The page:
Column: Stop attacking activists — political change at City Hall wouldn’t exist without them

Protester Julia Rick screams at City Council members on Dec. 13.
Protester Julia Rick screams at council members as others mock and taunt embattled City Councilman Kevin de León at a council meeting on Dec. 13.
(Brian van der Brug / Los Angeles Times)

Lately it feels like the Los Angeles City Council has declared open season on activists.

Last week, departing Councilmember Paul Koretz told his critics, “I yield my time. F— you,” during a recorded City Council meeting — a reference to a viral public comment made during a 2020 public Zoom meeting convened by the Los Angeles Police Department.

Former Councilmember Gil Cedillo, whose racist comments caught on tape spurred calls for his resignation, accused his critics of “warped zealotry.” Later in his non-resignation letter he called himself a victim of cancel culture and likened himself to the singer Lizzo, a comparison that elides the different responsibilities that pop stars and elected officials shoulder.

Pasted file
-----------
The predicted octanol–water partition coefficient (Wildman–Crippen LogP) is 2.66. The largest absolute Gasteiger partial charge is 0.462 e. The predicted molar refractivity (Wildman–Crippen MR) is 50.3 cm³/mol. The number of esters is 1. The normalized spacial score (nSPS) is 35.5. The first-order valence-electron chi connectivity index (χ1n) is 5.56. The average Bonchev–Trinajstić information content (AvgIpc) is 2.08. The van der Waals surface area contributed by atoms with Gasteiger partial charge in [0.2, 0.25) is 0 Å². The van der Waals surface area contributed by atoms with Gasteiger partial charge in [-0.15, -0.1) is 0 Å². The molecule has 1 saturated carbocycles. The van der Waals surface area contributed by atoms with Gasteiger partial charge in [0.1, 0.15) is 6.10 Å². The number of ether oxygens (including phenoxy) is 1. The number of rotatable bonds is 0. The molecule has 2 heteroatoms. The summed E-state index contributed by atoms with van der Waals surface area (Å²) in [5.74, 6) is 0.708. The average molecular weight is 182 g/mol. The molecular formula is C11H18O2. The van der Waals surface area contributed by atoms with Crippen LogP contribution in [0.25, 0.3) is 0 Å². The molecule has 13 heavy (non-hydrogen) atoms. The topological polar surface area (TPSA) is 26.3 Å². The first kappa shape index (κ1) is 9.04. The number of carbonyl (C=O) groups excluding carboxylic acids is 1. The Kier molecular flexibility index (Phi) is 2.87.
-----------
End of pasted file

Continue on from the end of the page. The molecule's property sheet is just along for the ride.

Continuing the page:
On multiple occasions, Councilman Kevin de León has brawled with his critics. During a campaign event last year on Olvera Street with former Sheriff Alex Villanueva, video shows De León pushing a protester and grabbing the cellphone of another.


And last Friday, De León, Santa hat askew, body-slammed activist Jason Reedy into a table after Reedy got in his face. Councilmember Monica Rodriguez called Reedy’s behavior “terrorism.” Last Saturday, a disruptive protester was shoved out of Councilmember Traci Park’s inaugural ceremony by a member of the audience.

City Councilman Kevin de León, left, confers with Council President Paul Krekorian at a council meeting on Dec. 13.
Embattled City Councilman Kevin de León, left, confers with Council President Paul Krekorian at a council meeting on Dec. 13.